Facing Pressure to Deliver, Democrats' Slim Majority in Congress Leaves Little Room for Error

President Joe Biden is understandably focused on the pandemic, but it may not be enough to maintain a Democrat majority in Congress after the 2022 midterm elections, so Democrats will need to walk and chew gum at the same time.

Ending the pandemic is at the top of Democrats' to-do list, and it's possible they could pass a relief package next week without support from Republicans. It's critical that Biden's administration makes visible progress on vaccine administration, a key factor in resuming a sense of normalcy, while also aggressively pushing an agenda that meaningfully affects minority communities.

"The party in the White House traditionally loses seats in the first midterm," Democratic strategist Michael Gordon told Newsweek. "So the fact that the margins are so narrow in both the House and the Senate means there's little to no margin of error on the part of Democrats."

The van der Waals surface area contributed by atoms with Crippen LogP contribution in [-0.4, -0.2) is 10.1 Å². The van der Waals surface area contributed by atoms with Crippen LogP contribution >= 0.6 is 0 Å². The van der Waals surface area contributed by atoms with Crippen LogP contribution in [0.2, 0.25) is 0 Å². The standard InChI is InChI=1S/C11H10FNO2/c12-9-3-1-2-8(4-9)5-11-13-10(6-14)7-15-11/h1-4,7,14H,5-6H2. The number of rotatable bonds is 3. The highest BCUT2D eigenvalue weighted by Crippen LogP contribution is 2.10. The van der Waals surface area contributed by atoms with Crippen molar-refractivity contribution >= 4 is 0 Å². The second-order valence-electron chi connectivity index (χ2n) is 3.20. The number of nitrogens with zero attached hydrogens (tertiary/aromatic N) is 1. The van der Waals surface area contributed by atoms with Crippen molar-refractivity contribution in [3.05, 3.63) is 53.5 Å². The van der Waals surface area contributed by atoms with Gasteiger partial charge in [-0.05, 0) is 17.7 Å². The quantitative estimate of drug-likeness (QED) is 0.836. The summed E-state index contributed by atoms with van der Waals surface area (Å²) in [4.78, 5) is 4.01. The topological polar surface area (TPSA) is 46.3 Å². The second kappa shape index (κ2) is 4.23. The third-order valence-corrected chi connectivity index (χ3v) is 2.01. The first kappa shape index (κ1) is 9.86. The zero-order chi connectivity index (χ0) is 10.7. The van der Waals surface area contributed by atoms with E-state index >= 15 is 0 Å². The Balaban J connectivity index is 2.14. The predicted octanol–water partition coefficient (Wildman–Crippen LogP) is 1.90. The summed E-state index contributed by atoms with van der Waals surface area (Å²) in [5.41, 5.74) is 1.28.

The last time a president gained seats in both chambers during the midterm was in 2002 when Republicans picked up eight seats in the House and two in the Senate. In the past five midterm elections, the president's party has lost an average of 27 seats in the House and three in the Senate.

If Democrats lose six seats in the House, they'll lose control, and their majority in the Senate hinges on Vice President Kamala Harris casting the deciding vote in the event of a tie, so the loss of a single seat would turn over control to Republicans.

Minority voters not only helped propel Biden to the presidency but secure the Democrat majority in the Senate by turning out to vote in the two Georgia runoff elections. So, Jasmine Burney-Clark, consulting director of the Equal Ground Education Fund, told Newsweek Biden has an "immense amount of pressure" to deliver on their promises because minority voters are looking for a "return on their investment."

"The narrative was, 'Let's get these two Senate seats because we're going to be able to make life better, make sure people have access to health care and clean water,'" Burney-Clark said. "The Senate seats were delivered, so what is the result of that now?"